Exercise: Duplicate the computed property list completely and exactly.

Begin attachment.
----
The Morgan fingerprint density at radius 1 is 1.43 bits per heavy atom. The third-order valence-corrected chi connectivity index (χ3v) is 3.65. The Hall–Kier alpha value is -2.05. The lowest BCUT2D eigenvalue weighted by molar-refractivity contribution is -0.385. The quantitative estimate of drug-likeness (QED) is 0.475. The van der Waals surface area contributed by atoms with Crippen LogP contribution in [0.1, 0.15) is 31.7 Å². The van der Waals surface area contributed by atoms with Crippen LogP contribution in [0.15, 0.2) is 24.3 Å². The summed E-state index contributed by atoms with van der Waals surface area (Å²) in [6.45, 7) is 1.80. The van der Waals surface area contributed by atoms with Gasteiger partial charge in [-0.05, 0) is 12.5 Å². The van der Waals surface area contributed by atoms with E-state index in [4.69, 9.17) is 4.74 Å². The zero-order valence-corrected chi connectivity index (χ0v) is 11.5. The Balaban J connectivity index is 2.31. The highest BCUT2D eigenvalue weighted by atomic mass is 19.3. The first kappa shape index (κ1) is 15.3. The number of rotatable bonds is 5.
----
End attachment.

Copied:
The Morgan fingerprint density at radius 1 is 1.43 bits per heavy atom. The third-order valence-corrected chi connectivity index (χ3v) is 3.65. The Hall–Kier alpha value is -2.05. The lowest BCUT2D eigenvalue weighted by molar-refractivity contribution is -0.385. The quantitative estimate of drug-likeness (QED) is 0.475. The van der Waals surface area contributed by atoms with Crippen LogP contribution in [0.1, 0.15) is 31.7 Å². The van der Waals surface area contributed by atoms with Crippen LogP contribution in [0.15, 0.2) is 24.3 Å². The summed E-state index contributed by atoms with van der Waals surface area (Å²) in [6.45, 7) is 1.80. The van der Waals surface area contributed by atoms with Gasteiger partial charge in [-0.05, 0) is 12.5 Å². The van der Waals surface area contributed by atoms with E-state index in [4.69, 9.17) is 4.74 Å². The zero-order valence-corrected chi connectivity index (χ0v) is 11.5. The Balaban J connectivity index is 2.31. The highest BCUT2D eigenvalue weighted by atomic mass is 19.3. The first kappa shape index (κ1) is 15.3. The number of rotatable bonds is 5.